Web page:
Twin sisters in a noted OCD case involving deep brain stimulation three years ago were found dead from gunshot wounds last Friday, apparent victims of a suicide pact.
Sara and Amanda Eldritch, 33, who had been battling with obsessive-compulsive disorder since they were teens in Colorado, shot into the limelight when they became the first patients in the state to undergo deep brain stimulation to treat the disorder, The Washington Post reported.
Before then, the Post said, the debilitating disorder consumed them with disgust at everything around them, thinking everything was filthy and needed to be cleaned. They were incapable of holding jobs or maintaining friendships.
The following year the twins appeared on 9 News to talk about life after surgery and said they were seeing dramatic results.
However, their story ended abruptly when they were found dead in a vehicle near the Royal Gorge Bridge and Park in in Cañon City, the Colorado Springs Gazette reported.
According to Fremont County Sheriff’s Office, their deaths appear to have been a suicide pact.
Prior to the surgery, the sisters admitted they had considered suicide before, according to 9 News.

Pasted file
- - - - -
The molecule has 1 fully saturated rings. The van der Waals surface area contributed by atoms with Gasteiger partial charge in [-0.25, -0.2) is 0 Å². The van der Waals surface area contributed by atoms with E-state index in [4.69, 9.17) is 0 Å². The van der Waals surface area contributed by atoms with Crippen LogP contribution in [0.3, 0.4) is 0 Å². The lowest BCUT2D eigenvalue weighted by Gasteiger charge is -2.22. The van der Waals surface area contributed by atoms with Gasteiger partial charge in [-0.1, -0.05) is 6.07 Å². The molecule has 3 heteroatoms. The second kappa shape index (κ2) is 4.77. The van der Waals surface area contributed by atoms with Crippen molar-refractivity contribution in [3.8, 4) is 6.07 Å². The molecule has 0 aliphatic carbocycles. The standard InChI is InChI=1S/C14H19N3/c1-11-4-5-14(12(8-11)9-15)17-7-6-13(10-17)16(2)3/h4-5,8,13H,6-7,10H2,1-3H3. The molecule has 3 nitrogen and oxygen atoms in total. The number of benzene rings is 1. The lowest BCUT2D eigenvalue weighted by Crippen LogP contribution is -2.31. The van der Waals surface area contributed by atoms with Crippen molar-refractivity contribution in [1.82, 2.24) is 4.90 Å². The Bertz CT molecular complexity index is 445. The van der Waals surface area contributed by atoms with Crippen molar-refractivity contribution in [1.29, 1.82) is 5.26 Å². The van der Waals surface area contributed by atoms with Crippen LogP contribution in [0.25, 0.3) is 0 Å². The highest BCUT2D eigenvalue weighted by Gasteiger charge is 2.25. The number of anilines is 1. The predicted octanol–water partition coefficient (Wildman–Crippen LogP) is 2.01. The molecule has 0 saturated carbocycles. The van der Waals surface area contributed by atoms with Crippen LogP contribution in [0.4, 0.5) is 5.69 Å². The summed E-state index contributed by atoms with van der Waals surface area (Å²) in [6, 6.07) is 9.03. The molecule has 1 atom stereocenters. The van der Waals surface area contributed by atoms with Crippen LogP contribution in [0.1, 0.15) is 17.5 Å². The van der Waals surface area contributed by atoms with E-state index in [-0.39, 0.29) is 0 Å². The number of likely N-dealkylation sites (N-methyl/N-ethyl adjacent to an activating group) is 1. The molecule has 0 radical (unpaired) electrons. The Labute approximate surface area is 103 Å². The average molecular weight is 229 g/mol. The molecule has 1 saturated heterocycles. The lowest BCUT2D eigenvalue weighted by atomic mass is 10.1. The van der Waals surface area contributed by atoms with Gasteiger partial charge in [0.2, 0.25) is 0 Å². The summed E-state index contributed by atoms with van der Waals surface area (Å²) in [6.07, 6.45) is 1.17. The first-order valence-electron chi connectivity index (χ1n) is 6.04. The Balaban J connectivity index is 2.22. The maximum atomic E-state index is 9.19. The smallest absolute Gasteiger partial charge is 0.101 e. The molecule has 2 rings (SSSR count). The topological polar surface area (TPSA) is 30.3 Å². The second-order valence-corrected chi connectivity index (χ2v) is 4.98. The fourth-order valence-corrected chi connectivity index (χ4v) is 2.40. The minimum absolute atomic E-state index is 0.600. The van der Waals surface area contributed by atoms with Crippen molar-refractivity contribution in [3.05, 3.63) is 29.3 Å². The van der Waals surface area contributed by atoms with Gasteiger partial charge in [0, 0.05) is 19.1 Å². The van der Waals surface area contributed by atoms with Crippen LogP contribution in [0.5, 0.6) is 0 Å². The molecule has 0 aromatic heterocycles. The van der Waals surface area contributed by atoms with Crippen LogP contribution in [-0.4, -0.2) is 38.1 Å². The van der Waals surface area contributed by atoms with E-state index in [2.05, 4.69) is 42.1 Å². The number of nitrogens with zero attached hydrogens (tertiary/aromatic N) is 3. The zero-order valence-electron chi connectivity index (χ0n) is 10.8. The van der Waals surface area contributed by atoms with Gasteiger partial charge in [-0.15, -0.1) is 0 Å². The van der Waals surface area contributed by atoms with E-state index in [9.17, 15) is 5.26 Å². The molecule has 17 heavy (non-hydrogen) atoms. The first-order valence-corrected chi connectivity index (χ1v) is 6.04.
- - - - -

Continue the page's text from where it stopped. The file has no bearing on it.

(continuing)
Their mother, Kathy Worland, said she had to stand back and watch the “agony and watch the turmoil and watch this process in their life and feel completely hopeless and helpless about it.”
Despite the previous suicide talk, their deaths came as a surprise after the sisters claimed to be seeing improvements in their condition following the surgery, according to a 2016 publication printed by Littleton Adventist Hospital, where they received the surgery.
“I feel like I can identify my anxiety,” Sara Eldritch had said. “I can actually see where it’s coming from. And I feel like I can deal with it.”
“I’m really excited to not feel like I’m at war with my own existence,” Amanda Eldritch added. “I can be functional enough to go get a job and make a difference. There’s a world out there I want to be a part of.”
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